Intended for healthcare professionals


Contribution of timetabled physical education to total physical activity in primary school children: cross sectional study

BMJ 2003; 327 doi: (Published 11 September 2003) Cite this as: BMJ 2003;327:592
  1. Katie M Mallam, paediatric research fellow1,
  2. Brad S Metcalf, statistician1,
  3. Joanne Kirkby, assistant statistician1,
  4. Linda D Voss, senior research fellow1,
  5. Terence J Wilkin, professor of medicine (terence.wilkin{at}
  1. 1Department of Endocrinology and Metabolism, Peninsula Medical School, Derriford Hospital, Plymouth PL6 8DH
  1. Correspondence to: T J Wilkin
  • Accepted 17 April 2003


A recent survey of children at primary schools in England found a marked decline in timetabled physical education between 1994 and 1999.1 Sport England expressed concern about the impact of competing priorities, such as numeracy and literacy, on curricular physical education and concluded that children from poorer backgrounds would be worst affected. We used accelerometers to measure the impact of timetabled physical education at school on overall physical activity in children.

Participants, methods, and results

We monitored physical activity during waking hours for seven days using accelerometers (Manufacturing Technology, Fort Walton Beach, FL2) in 215 children (120 boys and 95 girls aged 7.0-10.5 (mean 9.0) years) from three schools with different sporting facilities and opportunity for physical education in the curriculum. School 1, a private preparatory school with some boarding pupils, had extensive facilities and 9.0 hours a week of physical education in the curriculum. School 2, a village school awarded Activemark gold status for its focus on physical activity, offered 2.2 hours of timetabled physical education a week. School 3, an inner city school with limited sporting provision, offered 1.8 hours of physical education a week.

The accelerometer electronically measures clock time, duration and intensity of movement, and is highly reproducible.3 Compliance was defined as complete recordings over at least four school days and one day of the weekend. Parents completed questionnaires assessing their income on a six point scale. We used analysis of variance to compare means between schools. Least significant difference P values are quoted.

A total of 74% (85 boys and 74 girls) complied with their accelerometers; compliant and non-compliant children did not differ in body mass index (kg/m2) or household income. As expected, pupils in School 1 recorded the most activity in school time but this was barely twice that of pupils in Schools 2 or 3 (both P < 0.001) despite timetabling more than four times the amount of physical education (figure). Surprisingly, total physical activity between schools was similar because children in Schools 2 and 3 did correspondingly more activity out of school than children at School 1 (both P < 0.001). Among the boys, total activity was higher in School 2 than in School 1 and School 3 (both P = 0.02) with mean (standard deviation) units of activity a week of 39.1 (6.8), 34.7 (7.7), and 33.8 (7.8).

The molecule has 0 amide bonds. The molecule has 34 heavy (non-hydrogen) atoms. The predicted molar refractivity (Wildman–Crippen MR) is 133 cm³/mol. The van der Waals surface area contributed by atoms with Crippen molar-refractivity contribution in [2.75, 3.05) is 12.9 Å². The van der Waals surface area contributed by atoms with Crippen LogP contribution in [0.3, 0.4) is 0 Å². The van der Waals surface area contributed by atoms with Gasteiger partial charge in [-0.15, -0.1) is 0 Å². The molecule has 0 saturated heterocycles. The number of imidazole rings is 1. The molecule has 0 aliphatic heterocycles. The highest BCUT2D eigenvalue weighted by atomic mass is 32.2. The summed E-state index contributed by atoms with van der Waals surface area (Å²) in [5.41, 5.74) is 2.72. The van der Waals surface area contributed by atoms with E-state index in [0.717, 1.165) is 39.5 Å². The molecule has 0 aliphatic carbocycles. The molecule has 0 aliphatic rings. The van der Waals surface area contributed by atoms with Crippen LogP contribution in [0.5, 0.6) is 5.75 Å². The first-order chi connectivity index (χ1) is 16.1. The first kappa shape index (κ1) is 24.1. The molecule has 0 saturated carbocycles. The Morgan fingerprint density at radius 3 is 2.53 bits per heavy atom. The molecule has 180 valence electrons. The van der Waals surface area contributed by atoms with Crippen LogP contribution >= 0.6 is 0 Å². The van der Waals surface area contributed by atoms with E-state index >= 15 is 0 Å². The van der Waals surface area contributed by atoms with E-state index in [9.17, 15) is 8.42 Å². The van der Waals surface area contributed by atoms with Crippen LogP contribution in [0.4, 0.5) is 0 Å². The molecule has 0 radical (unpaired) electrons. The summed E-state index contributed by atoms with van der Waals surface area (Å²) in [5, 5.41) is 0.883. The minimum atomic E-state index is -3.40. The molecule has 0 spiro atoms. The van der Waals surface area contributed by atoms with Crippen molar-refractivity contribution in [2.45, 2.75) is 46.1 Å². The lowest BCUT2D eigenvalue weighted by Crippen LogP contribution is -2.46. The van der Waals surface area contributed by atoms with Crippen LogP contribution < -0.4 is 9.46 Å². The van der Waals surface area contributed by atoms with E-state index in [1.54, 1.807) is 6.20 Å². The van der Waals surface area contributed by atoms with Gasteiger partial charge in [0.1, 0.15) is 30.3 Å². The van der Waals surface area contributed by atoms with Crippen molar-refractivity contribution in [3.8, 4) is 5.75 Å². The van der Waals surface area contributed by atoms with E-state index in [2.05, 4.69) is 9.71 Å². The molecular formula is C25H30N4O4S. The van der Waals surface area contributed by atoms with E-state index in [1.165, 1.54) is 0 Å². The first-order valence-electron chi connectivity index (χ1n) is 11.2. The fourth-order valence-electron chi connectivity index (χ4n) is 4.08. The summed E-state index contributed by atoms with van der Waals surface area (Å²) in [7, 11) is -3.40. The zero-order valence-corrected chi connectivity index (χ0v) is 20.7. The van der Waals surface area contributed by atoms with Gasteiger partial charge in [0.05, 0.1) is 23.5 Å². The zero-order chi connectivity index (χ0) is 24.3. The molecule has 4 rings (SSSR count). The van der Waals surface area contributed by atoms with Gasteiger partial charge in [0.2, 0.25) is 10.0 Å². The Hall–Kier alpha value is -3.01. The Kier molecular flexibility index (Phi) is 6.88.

Mean physical activity done by children at three primary schools (error bars show upper limit of 95% confidence interval)

In general, girls did less physical activity a week than boys (32.7 (6.8) v 35.9 (7.7) units; P = 0.007), but their patterns according to school were the same. Mean household incomes were 5.5, 4.3, and 2.7 units in the three schools (all P < 0.001).


The total amount of physical activity done by primary school children does not depend on how much physical education is timetabled at school because children compensate out of school. This is unexpected, but encouraging, because the amount of timetabled physical education offered in School 1 is unlikely to be bettered elsewhere, and children from School 3 (the poorest) were not adversely affected. Less encouraging is that girls do significantly less physical activity than boys yet are known to have higher insulin resistance and triglyceride levels.4 It may be relevant that more girls than boys develop type 2 diabetes in childhood.

We cannot comment on whether physical activity among primary school children has declined, but we found no evidence that children from poorer backgrounds are adversely affected—they recorded the same overall physical activity as the most privileged children. The survey by Sport England was conducted by questionnaire, and its conclusions differ from ours.1 We will publish data on the intensity of physical activity and metabolic health of the children elsewhere. Our findings need confirmation but give cause for reflection on methods of collecting activity data, the provision of physical education in school, and the competing demands of the school curriculum.

Our study is part of EarlyBird, a 12 year programme investigating childhood factors which lead to diabetes in later life. We thank Claire Snow for collecting and inputting the data and Jonathan Williams for inputting the data.


  • Contributors TJW and LDV conceived the study. KMM, TJW, and LDV designed the study. KMM collected and managed the data. KMM, BSM, and JK analysed the data. All authors interpreted the data and wrote the paper. TJW is the guarantor.

  • Funding South and Southwest NHS Executive Research and Development.

  • Competing interests None declared.

  • Ethical approval Plymouth local research ethics committee of the South and West Devon Health Authority.